Quassa pressures Savikataaq to make Inuit language dominant in government

535

On a day when Culture and Heritage Minister David Joanasie cited statistics about a growing number of Inuit language speakers in Nunavut and 82 per cent of Inuit being bilingual, Aggu MLA Paul Quassa took aim at Premier Joe Savikataaq, urging him to make Inuktut the working language of government.

“It’s been 20 years since the inception of our territory and we still see that the core of the government continues to use English as its main working language,” says Aggu MLA Paul Quassa.
photo courtesy of the Government of Nunavut

“Does the premier remember why we got Nunavut or was he just newborn when Nunavut was created?” Quassa said Wednesday. “The government was supposed to run in Inuktitut and people are still expecting it today but still nothing.”

Quassa said Greenland provides a good example to follow.

“When I go to a store in Greenland, they use their language. They operate using their language,” he said. “Does the premier have to look more at these other jurisdictions? Can he learn from these other jurisdictions so that within Nunavut our government headquarters can run in Inuktitut?”

Savikataaq said Nunavut is unique. He noted that the GN has made money available to train bureaucrats in Inuktitut – although Quassa argued that the government must compel non-Inuktut speakers to provide service in the Inuit language, not make it voluntary.

Savikataaq replied, “If there is no one available to serve in Inuktitut they find someone that can communicate in Inuktitut like nurses, teachers, and pilots…  if they want service in Inuktitut they will get service in Inuktitut.”

3 COMMENTS

  1. Quassa repeatedly demonstrates that he is completely out of touch with reality. I’m from the south. I’m here because nobody in Nunavut had the skills to do the job I do. Without me here, nobody would be doing this job. It’s an important job that contributes to the betterment of life for Nunavummiut. The same goes for nurses, doctors, teachers, police, tradespeople, etc. None of us speak Inuktitut, and forcing us to learn a dying language is absurd. If the GN wants to clutch its pearls and make Inuktitut mandatory, its workforce will be absolutely decimated, with 50% or so of employees, almost all of them in jobs where no Nunavummiut have the skills to do, quitting to move back to the south.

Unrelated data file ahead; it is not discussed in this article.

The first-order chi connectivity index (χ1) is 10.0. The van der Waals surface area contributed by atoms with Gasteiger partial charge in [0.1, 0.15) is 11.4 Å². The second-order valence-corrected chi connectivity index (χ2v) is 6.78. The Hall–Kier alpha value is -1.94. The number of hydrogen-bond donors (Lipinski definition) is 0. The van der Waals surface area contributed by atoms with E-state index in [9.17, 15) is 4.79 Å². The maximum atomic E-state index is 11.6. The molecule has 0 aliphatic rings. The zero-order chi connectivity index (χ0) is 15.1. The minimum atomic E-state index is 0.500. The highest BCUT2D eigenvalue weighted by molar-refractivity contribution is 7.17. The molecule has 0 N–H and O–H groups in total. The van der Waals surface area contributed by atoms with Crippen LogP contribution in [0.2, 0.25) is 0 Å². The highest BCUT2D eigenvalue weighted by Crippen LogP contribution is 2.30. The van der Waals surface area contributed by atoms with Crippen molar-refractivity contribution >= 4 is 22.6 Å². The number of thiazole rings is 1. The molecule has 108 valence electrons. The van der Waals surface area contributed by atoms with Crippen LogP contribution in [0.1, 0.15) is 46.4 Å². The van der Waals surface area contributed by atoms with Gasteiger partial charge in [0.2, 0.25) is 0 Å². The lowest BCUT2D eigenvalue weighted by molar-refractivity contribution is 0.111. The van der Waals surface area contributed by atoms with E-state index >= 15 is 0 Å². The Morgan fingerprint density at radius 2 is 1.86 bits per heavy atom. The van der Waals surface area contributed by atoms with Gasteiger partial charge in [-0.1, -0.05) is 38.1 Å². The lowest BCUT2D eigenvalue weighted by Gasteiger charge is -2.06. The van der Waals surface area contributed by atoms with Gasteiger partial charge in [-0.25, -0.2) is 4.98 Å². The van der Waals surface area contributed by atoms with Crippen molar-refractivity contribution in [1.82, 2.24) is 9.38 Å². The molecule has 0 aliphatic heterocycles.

2. If you move to Quebec, you learn French. If you move to Europe you learn the language of your new country and maybe a third language. If you fail to do this you not only have difficulty with employment, you look ignorant or arrogant or both.
    Immigrants to Canada quickly learn to work in English or French, perhaps with an accent and some errors at first, but it’s English or French.
    If Nunavummiut want incomers to learn their language, they should make lessons widely available, and either free, or with tuition refunded on passing each level. By all means add a bonus for each level passed. And those who speak the language already should make a point of encouraging learners.
    It’s not that hard.

  3. The Premier says ask for Inuktitut speaking and you will get service in Inuktitut. Yes only by the good graces of Inuit. How many times have I been asked to interpret because you cannot speak my language? I now refuse because I want Inuktitut to become the language of Nunavut. It is possible. We have a counsellor training in Clyde River that is completely in Inuktitut, I was so impressed. As a GN employee meetings were in English because of one person who didn’t know Inuktitut. Workshops were in English because my cotrainers didn’t speak Inuktitut. We have to stop allowing or accommodating English only speakers from the rest of us conducting meetings in Inuktitut. After all Inuit were informed in English without a care that they didn’t understand.

    I agree with Paul.

Comments are closed.